|This article does not cite any references or sources. (October 2012)|
In the law of the sale of property (both real estate and personal property or chattels) a latent defect is a fault in the property that could not have been discovered by a reasonably thorough inspection before the sale.
The general law of the sale of property is caveat emptor (let the buyer beware) and buyers are under a general duty to inspect their purchase before taking possession. However, it is understood at law that inspection is often not sufficient to detect certain deficiencies in the product that can only be discovered through destructive testing or other means that a seller could not reasonably be expected to allow under normal conditions. For example, wood beams and interior brickwork often cannot be fully assessed without destructive testing, and it would be unreasonable for the seller to allow the buyer to destroy part of the property in order to discover such defects.
As such, the law expects that buyers will protect themselves in the sales contract against defects they cannot possibly be expected to assess prior to purchase. As such, the term "latent defect" is often used as part of the guarantee clauses in a sales contract so that the buyer can recover damages from the seller if defects turn up in the property after the sale. For example, the seller may be required to pay for repairs of any such damage.
There is no automatic right for a buyer to claim against a seller for such latent defects when they are discovered, absent an agreement in contract. However, if a latent defect is discovered, there is often a presumption against the seller when a claim is made in misrepresentation that the seller knew about the latent defect. As such, the seller is required to show that he or she could not possibly have known of the defect, rather than the buyer having to show that the seller did know about the defect. However, if it can be shown the seller could not have known about the defect (and was not wilfully blind to the possibility) then the buyer's claim will not succeed.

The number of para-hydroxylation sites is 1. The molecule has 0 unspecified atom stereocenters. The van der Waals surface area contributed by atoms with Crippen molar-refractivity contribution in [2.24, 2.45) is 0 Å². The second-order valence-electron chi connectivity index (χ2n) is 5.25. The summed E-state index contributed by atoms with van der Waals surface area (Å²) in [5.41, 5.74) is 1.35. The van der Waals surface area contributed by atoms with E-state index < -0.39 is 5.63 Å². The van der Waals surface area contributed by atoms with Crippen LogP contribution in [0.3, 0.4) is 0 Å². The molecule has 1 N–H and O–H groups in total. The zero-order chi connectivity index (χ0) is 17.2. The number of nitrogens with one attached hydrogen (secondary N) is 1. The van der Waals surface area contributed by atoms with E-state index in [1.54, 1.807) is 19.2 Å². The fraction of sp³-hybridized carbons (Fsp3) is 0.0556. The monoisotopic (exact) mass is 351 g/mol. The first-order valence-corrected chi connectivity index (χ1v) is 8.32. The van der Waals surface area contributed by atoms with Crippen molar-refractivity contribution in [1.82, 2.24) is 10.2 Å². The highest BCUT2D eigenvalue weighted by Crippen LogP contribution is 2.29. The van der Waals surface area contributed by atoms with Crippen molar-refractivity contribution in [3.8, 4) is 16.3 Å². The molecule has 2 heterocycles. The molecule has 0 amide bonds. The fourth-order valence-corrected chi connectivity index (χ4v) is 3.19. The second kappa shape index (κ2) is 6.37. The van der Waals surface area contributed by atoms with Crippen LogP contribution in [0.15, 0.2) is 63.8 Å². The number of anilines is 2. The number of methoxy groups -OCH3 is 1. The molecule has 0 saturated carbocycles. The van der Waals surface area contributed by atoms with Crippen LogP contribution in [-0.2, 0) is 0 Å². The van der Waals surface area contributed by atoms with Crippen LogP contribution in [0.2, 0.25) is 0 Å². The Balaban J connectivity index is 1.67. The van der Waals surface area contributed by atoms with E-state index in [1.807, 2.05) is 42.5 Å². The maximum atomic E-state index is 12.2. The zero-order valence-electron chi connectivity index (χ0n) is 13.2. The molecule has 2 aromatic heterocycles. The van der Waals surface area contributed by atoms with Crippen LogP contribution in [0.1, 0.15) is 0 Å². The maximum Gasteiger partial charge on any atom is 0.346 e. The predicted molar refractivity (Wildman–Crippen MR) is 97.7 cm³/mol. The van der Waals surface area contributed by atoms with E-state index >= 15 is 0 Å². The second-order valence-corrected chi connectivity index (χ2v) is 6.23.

However, when the defect could have been discovered by the buyer by a thorough inspection (a "patent defect"), the buyer cannot possibly succeed in a claim against the seller unless the seller actively took steps to hide the defect from a normal inspection.
In all cases, where a seller actively misrepresents the condition of the property, such as by taking steps to make an inspection impossible or by lying about problems when directly asked, the buyer will almost always succeed unless it can be shown that the buyer was independently aware of the defect and completed the transaction nevertheless.